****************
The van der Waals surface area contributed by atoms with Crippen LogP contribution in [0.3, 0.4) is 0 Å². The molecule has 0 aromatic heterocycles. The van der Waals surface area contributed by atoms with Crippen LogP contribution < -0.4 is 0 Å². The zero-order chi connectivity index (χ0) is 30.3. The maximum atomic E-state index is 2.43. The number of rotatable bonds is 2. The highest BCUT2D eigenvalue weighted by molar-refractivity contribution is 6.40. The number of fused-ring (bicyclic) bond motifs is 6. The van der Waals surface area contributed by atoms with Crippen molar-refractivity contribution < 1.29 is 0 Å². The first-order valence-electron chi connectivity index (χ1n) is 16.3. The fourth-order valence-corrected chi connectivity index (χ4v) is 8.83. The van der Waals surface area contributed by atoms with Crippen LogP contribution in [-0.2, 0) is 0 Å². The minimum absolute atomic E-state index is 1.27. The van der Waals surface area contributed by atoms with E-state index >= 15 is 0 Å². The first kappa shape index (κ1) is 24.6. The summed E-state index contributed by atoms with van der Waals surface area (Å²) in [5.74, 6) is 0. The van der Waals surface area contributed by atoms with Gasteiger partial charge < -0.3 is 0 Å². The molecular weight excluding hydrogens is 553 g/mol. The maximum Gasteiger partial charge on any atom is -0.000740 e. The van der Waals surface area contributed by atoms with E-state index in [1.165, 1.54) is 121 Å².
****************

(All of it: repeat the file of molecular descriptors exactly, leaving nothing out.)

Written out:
The van der Waals surface area contributed by atoms with Crippen LogP contribution in [0.3, 0.4) is 0 Å². The molecule has 0 aromatic heterocycles. The van der Waals surface area contributed by atoms with Crippen LogP contribution < -0.4 is 0 Å². The zero-order chi connectivity index (χ0) is 30.3. The maximum atomic E-state index is 2.43. The number of rotatable bonds is 2. The highest BCUT2D eigenvalue weighted by molar-refractivity contribution is 6.40. The number of fused-ring (bicyclic) bond motifs is 6. The van der Waals surface area contributed by atoms with Crippen molar-refractivity contribution < 1.29 is 0 Å². The first-order valence-electron chi connectivity index (χ1n) is 16.3. The fourth-order valence-corrected chi connectivity index (χ4v) is 8.83. The van der Waals surface area contributed by atoms with Crippen LogP contribution in [-0.2, 0) is 0 Å². The minimum absolute atomic E-state index is 1.27. The van der Waals surface area contributed by atoms with E-state index >= 15 is 0 Å². The first kappa shape index (κ1) is 24.6. The summed E-state index contributed by atoms with van der Waals surface area (Å²) in [5.74, 6) is 0. The van der Waals surface area contributed by atoms with Gasteiger partial charge < -0.3 is 0 Å². The molecular weight excluding hydrogens is 553 g/mol. The maximum Gasteiger partial charge on any atom is -0.000740 e. The van der Waals surface area contributed by atoms with E-state index in [1.165, 1.54) is 121 Å².